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Researchers develop antimicrobial lipstick using cranberry extract

Researchers at Valencia Catholic University Saint Vincent Martyr in Spain have experimented with cranberry extract as an antimicrobial additive to lipstick. File Photo by Kevin Dietsch/UPI
Researchers at Valencia Catholic University Saint Vincent Martyr in Spain have experimented with cranberry extract as an antimicrobial additive to lipstick. File Photo by Kevin Dietsch/UPI | License Photo

Dec. 16 (UPI) -- Researchers in Spain have developed a novel way to create antimicrobial lipstick with cranberry extract.

Researchers Alberto Tuñón-Molina, Alba Cano-Vicent, and Ángel Serrano-Aroca reported in ASC Applied Materials & Interface that they were able to reduce microorganism colonies in samples that contained cranberry extract added to cream lipstick base. Their research was funded by Valencia Catholic University Saint Vincent Martyr and the Spanish Ministry for Science and Innovation.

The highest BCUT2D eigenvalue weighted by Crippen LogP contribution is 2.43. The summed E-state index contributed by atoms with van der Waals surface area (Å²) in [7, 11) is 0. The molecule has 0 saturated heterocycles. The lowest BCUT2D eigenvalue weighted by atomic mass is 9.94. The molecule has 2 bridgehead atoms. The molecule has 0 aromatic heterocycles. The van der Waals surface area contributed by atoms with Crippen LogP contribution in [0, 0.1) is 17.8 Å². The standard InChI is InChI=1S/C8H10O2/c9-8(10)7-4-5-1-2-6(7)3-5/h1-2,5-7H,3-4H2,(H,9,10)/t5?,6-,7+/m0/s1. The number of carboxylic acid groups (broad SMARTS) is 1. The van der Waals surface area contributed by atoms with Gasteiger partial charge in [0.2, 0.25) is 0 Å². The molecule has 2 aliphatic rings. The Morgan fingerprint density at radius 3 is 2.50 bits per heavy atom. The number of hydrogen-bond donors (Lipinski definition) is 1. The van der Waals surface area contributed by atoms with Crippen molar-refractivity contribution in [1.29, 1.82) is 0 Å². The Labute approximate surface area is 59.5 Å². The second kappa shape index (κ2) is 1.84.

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"The COVID-19 pandemic has speeded up the race to find materials that could help limit or avoid the spread of SARS-CoV-2, while infections by multidrug-resistant bacteria and fungi are now becoming a serious threat," the authors wrote in the report. "In this study, we developed a novel bio-based lipstick containing cranberry extract, a substance able to inactivate a broad range of microorganisms."

The study showed that fungal and bacterial colony growth was greatly reduced in test samples that contained cranberry extract.

"The proposed antimicrobial lipstick offers a new form of protection against a broad range of microorganisms, including enveloped and non-enveloped viruses, bacteria, and fungi, in the current COVID-19 pandemic and microbial-resistant era," the report said.

The American Chemical Society, which published the study, was founded at New York University in 1876 and currently has over 151,000 members in 140 countries.

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